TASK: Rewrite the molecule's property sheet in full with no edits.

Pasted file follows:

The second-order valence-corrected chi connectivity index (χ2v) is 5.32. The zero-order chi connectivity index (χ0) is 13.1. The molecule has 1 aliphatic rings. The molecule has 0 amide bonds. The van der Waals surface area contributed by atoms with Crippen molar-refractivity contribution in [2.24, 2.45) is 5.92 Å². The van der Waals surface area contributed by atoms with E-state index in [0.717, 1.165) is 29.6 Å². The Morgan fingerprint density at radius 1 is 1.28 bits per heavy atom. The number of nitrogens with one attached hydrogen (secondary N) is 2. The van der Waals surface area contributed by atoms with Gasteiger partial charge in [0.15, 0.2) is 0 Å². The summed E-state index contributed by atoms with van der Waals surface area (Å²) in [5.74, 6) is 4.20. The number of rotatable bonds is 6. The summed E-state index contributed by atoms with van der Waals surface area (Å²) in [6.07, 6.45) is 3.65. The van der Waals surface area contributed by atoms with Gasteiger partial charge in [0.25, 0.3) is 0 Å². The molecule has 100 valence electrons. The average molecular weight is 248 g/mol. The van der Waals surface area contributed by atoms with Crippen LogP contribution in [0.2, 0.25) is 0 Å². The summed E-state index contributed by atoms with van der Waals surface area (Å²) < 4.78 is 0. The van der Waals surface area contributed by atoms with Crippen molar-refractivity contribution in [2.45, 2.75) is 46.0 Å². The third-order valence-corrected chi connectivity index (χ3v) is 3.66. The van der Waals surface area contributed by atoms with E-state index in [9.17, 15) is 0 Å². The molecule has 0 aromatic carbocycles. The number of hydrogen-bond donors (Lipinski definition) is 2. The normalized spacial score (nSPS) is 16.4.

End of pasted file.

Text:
The second-order valence-corrected chi connectivity index (χ2v) is 5.32. The zero-order chi connectivity index (χ0) is 13.1. The molecule has 1 aliphatic rings. The molecule has 0 amide bonds. The van der Waals surface area contributed by atoms with Crippen molar-refractivity contribution in [2.24, 2.45) is 5.92 Å². The van der Waals surface area contributed by atoms with E-state index in [0.717, 1.165) is 29.6 Å². The Morgan fingerprint density at radius 1 is 1.28 bits per heavy atom. The number of nitrogens with one attached hydrogen (secondary N) is 2. The van der Waals surface area contributed by atoms with Gasteiger partial charge in [0.15, 0.2) is 0 Å². The summed E-state index contributed by atoms with van der Waals surface area (Å²) in [5.74, 6) is 4.20. The number of rotatable bonds is 6. The summed E-state index contributed by atoms with van der Waals surface area (Å²) in [6.07, 6.45) is 3.65. The van der Waals surface area contributed by atoms with Gasteiger partial charge in [0.25, 0.3) is 0 Å². The molecule has 100 valence electrons. The average molecular weight is 248 g/mol. The van der Waals surface area contributed by atoms with Crippen LogP contribution in [0.2, 0.25) is 0 Å². The summed E-state index contributed by atoms with van der Waals surface area (Å²) < 4.78 is 0. The van der Waals surface area contributed by atoms with Crippen molar-refractivity contribution in [2.45, 2.75) is 46.0 Å². The third-order valence-corrected chi connectivity index (χ3v) is 3.66. The van der Waals surface area contributed by atoms with E-state index in [9.17, 15) is 0 Å². The molecule has 0 aromatic carbocycles. The number of hydrogen-bond donors (Lipinski definition) is 2. The normalized spacial score (nSPS) is 16.4.